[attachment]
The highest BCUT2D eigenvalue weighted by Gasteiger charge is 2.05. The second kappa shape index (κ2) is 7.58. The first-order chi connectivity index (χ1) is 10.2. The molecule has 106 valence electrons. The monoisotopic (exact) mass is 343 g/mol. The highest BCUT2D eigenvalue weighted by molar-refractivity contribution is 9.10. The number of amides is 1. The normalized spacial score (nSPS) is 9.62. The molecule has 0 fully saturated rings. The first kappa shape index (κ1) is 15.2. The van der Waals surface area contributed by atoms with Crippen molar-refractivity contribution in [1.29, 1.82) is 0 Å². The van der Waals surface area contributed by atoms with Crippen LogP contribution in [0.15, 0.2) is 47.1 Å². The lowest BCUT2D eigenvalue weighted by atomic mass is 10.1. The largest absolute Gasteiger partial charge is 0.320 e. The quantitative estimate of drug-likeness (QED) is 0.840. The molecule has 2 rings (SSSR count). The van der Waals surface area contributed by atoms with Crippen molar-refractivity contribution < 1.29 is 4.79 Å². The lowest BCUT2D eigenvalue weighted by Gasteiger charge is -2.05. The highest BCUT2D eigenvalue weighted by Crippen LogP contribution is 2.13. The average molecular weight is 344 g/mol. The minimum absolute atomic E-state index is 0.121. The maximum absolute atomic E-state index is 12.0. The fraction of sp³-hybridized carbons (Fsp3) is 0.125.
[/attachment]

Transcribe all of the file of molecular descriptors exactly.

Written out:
The highest BCUT2D eigenvalue weighted by Gasteiger charge is 2.05. The second kappa shape index (κ2) is 7.58. The first-order chi connectivity index (χ1) is 10.2. The molecule has 106 valence electrons. The monoisotopic (exact) mass is 343 g/mol. The highest BCUT2D eigenvalue weighted by molar-refractivity contribution is 9.10. The number of amides is 1. The normalized spacial score (nSPS) is 9.62. The molecule has 0 fully saturated rings. The first kappa shape index (κ1) is 15.2. The van der Waals surface area contributed by atoms with Crippen molar-refractivity contribution in [1.29, 1.82) is 0 Å². The van der Waals surface area contributed by atoms with Crippen LogP contribution in [0.15, 0.2) is 47.1 Å². The lowest BCUT2D eigenvalue weighted by atomic mass is 10.1. The largest absolute Gasteiger partial charge is 0.320 e. The quantitative estimate of drug-likeness (QED) is 0.840. The molecule has 2 rings (SSSR count). The van der Waals surface area contributed by atoms with Crippen molar-refractivity contribution < 1.29 is 4.79 Å². The lowest BCUT2D eigenvalue weighted by Gasteiger charge is -2.05. The highest BCUT2D eigenvalue weighted by Crippen LogP contribution is 2.13. The average molecular weight is 344 g/mol. The minimum absolute atomic E-state index is 0.121. The maximum absolute atomic E-state index is 12.0. The fraction of sp³-hybridized carbons (Fsp3) is 0.125.